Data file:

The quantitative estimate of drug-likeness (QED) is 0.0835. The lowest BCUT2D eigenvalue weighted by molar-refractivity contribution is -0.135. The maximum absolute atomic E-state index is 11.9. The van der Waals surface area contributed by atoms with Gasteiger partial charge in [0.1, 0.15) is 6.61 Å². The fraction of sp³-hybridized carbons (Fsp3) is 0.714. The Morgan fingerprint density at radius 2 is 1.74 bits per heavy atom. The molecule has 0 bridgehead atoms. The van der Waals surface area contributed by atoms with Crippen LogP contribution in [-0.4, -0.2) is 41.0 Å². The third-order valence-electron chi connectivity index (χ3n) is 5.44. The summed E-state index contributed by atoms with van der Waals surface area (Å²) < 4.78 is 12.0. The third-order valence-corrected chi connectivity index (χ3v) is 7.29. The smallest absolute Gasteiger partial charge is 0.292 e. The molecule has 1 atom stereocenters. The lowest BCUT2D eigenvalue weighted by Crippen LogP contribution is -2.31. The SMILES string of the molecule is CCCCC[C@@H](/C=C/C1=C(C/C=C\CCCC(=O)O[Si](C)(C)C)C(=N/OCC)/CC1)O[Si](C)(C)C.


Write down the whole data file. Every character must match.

The quantitative estimate of drug-likeness (QED) is 0.0835. The lowest BCUT2D eigenvalue weighted by molar-refractivity contribution is -0.135. The maximum absolute atomic E-state index is 11.9. The van der Waals surface area contributed by atoms with Gasteiger partial charge in [0.1, 0.15) is 6.61 Å². The fraction of sp³-hybridized carbons (Fsp3) is 0.714. The Morgan fingerprint density at radius 2 is 1.74 bits per heavy atom. The molecule has 0 bridgehead atoms. The van der Waals surface area contributed by atoms with Crippen LogP contribution in [-0.4, -0.2) is 41.0 Å². The third-order valence-electron chi connectivity index (χ3n) is 5.44. The summed E-state index contributed by atoms with van der Waals surface area (Å²) < 4.78 is 12.0. The third-order valence-corrected chi connectivity index (χ3v) is 7.29. The smallest absolute Gasteiger partial charge is 0.292 e. The molecule has 1 atom stereocenters. The lowest BCUT2D eigenvalue weighted by Crippen LogP contribution is -2.31. The SMILES string of the molecule is CCCCC[C@@H](/C=C/C1=C(C/C=C\CCCC(=O)O[Si](C)(C)C)C(=N/OCC)/CC1)O[Si](C)(C)C.